The next few breakthroughs were ones that affected the world on a global scale. The Great Depression of the 1930s closed down a lot of family farms and slowed down agriculture. Farmers took to raising chickens as an alternative source of income from the sale of eggs.
Then World War II hit and everything from nylons to bread was rationed due to shortages. The war effort demanded the majority of consumables, leaving families to fend for themselves. Victory gardens were encouraged; every family with a patch of land planted vegetables. With the gardens came an increase in backyard chicken raising. This was the first time it was realized that chickens could do well in smaller spaces like suburban backyards or city rooftop gardens.
No longer a luxury food source
Post-war brought about major advances in factories, industrialization, and understanding of health, diet, and disease. Chickens were about to benefit from these discoveries. Two things had kept chickens from being successfully raised indoors on a large scale. The vitamin D dilemma was overcome due to the manufacture of supplements. The addition of antibiotics to chicken feed fixed the problem of disease caused by overcrowding. Now chicken production could be increased and brought up to par with other livestock like cattle and pigs.
No longer worried about predators and weather, chickens could focus on eating. Better diet brought growth in body size and increased production of larger eggs. Advancements in technology meant that the price of both chicken meat and eggs dropped to the level that most families could afford. The invention of modern refrigerators in the 1950s also meant that families could buy chicken and eat it later, further increasing the demand.
Industry and backlash
The 70s brought about the beginning of the science of genetics. Now chickens could be bred for certain characteristics. Most people realized that chickens could either be good egg layers or were better suited as broilers to be eaten. This specialization could be further enhanced to the point that chickens could no longer stand up without falling over due to large breast size.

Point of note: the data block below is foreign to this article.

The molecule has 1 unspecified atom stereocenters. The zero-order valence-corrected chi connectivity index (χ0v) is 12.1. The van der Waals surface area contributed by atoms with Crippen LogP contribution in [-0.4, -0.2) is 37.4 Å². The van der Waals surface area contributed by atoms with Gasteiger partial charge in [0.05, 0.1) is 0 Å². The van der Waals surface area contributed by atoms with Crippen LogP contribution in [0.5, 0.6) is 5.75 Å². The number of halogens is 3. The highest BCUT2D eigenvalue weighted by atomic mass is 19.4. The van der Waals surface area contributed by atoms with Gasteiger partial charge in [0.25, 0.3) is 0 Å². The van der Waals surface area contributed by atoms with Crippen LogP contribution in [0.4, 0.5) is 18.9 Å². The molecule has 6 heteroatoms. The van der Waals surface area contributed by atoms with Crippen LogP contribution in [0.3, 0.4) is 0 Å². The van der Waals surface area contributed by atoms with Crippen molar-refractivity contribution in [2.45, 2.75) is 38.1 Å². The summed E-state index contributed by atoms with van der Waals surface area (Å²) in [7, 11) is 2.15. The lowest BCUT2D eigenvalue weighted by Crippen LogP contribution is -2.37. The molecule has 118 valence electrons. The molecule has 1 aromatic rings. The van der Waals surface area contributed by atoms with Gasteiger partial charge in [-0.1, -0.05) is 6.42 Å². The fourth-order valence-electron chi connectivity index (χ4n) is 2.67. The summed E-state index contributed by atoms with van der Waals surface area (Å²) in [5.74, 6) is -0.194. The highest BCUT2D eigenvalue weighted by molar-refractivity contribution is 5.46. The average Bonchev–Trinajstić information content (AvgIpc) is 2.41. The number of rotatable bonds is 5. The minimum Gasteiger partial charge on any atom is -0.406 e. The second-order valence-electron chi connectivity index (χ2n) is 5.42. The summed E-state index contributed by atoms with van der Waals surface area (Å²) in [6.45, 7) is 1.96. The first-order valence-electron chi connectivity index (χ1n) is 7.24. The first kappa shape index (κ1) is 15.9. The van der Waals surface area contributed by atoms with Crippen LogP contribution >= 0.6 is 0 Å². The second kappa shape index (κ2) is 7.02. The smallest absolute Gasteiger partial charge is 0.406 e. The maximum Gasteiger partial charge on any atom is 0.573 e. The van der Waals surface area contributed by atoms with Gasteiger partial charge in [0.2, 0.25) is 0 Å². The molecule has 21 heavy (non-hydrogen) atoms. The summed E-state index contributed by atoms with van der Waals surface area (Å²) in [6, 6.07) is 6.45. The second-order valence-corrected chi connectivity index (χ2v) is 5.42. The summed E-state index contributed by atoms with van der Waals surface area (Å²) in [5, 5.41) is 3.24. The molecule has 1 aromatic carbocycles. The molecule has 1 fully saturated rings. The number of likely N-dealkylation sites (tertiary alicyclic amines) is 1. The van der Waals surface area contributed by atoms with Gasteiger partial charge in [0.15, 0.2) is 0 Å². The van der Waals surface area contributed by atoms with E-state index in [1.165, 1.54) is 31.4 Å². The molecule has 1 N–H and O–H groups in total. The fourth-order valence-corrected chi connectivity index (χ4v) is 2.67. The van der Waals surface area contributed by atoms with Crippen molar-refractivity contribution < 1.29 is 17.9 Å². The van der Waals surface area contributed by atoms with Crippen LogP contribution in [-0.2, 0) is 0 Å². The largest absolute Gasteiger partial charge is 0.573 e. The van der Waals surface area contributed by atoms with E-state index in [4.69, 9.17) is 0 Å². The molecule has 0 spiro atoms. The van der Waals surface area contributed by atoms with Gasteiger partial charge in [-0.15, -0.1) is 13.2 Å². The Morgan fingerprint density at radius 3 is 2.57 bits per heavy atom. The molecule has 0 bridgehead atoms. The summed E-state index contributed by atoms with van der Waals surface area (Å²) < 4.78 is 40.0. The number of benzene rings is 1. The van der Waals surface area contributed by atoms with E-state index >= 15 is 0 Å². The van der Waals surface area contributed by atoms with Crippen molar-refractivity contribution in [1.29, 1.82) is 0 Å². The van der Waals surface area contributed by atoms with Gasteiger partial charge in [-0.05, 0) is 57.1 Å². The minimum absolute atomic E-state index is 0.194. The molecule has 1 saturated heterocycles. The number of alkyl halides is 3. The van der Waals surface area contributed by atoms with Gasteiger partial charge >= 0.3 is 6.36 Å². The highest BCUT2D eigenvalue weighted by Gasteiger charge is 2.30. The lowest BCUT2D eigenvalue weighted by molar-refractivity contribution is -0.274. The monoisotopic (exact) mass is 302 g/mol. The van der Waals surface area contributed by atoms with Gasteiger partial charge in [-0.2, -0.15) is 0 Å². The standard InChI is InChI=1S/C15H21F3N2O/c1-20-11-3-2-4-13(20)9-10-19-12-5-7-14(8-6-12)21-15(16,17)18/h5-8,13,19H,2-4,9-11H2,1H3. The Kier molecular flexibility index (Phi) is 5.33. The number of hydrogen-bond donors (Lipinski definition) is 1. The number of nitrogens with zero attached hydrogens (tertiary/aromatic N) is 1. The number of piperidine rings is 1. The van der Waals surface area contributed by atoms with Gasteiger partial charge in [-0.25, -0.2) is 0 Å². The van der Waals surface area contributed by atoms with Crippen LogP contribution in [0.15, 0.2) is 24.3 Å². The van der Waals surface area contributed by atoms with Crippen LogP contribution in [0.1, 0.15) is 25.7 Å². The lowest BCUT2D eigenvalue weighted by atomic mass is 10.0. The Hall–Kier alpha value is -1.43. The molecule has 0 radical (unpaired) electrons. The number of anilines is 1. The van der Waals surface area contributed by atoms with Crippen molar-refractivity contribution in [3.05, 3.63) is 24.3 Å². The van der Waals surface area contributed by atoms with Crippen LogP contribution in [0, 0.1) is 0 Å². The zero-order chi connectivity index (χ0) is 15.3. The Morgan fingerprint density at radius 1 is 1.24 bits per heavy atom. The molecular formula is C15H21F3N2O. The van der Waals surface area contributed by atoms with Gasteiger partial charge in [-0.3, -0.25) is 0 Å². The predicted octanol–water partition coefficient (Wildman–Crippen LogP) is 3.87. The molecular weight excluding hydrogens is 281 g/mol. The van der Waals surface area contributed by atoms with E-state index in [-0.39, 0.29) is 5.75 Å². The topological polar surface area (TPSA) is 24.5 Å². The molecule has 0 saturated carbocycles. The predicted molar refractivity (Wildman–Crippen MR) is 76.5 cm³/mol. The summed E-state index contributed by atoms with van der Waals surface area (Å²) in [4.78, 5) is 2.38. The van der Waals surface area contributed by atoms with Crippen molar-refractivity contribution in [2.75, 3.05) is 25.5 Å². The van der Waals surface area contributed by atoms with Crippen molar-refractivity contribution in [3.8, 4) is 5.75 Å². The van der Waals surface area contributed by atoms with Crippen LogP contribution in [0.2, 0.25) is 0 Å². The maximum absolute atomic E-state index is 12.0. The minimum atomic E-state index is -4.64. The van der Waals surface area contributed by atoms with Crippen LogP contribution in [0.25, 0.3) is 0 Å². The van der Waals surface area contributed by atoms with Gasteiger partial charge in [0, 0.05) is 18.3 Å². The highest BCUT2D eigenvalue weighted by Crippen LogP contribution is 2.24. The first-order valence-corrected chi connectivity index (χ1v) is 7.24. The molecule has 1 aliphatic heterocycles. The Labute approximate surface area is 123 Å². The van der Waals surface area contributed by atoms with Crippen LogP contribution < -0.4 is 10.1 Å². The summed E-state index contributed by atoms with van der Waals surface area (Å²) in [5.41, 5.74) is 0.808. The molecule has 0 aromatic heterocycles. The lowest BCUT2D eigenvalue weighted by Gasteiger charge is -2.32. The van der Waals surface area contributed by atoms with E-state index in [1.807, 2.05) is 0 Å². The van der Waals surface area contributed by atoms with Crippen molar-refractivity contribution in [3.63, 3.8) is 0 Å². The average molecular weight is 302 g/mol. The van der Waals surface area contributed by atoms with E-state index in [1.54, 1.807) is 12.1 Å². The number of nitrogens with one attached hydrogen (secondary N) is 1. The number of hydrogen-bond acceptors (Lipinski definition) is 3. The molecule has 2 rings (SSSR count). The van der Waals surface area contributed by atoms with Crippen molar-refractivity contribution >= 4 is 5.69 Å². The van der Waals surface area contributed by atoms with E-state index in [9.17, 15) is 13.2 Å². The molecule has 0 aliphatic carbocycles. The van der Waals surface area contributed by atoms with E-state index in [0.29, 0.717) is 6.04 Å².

Soon factories began to push the boundaries of ethical practices. Breeding programs could produce a viable adult in a matter of weeks, lessened concern about disease spreading led to overcrowding, and vitamin supplementation meant that chickens never saw the light of day. Animal activist groups began to protest, and the public demanded better treatment, showing that they were willing to pay more for free range eggs and organic birds. By the early nineties, the consumption of chicken passed both beef and pork.
Into the suburbs
Today, the American Poultry Association recognizes 53 breeds of chickens. People have rediscovered the joy of collecting eggs in their own backyards. Check with local zoning laws for guidelines, but many city councils encourage the keeping of hens in a chicken coop.
Cleaning a coop is fairly low maintenance, daily manure scraping of well used areas like roosting bars followed by a once weekly bedding change and disinfectant wash will suffice. Bedding can be anything from straw, wood chips, or even dried leaves. Used bedding is a terrific compost material and chicken manure is perfect for fertilizing plants.
The ideal bird for a backyard coop would be friendly, quiet, resilient, and lay plenty of eggs. Some of the best breeds suitable for beginners include the Rhode Island Red, the Plymouth Rock, and the Leghorn. Eggs run in a variety of pleasing colors from brown to blue and gray. Many breeds, like the fuzzy topped Silkie Bantam do not require a lot of space.
Don’t worry about seasonal temperature changes. Chickens can tolerate temperatures below freezing and do not require additional heating lamps to warm the coop. The down of their feathers and the addition of a little extra straw is enough to combat the snowy winter months.
In the summer, give them shade, plenty of cold water, and freeze small bits of fruit for treats. Another way for chickens to beat the heat is to go swimming. Provide them with a small kiddie pool or water mister and watch them have a blast. Chickens are naturally friendly and provide good companions for both adults and children.
So considering adding chickens to your family as a source of eggs, entertainment, or if you are like me, to feel like a farmer controlling my family’s food source.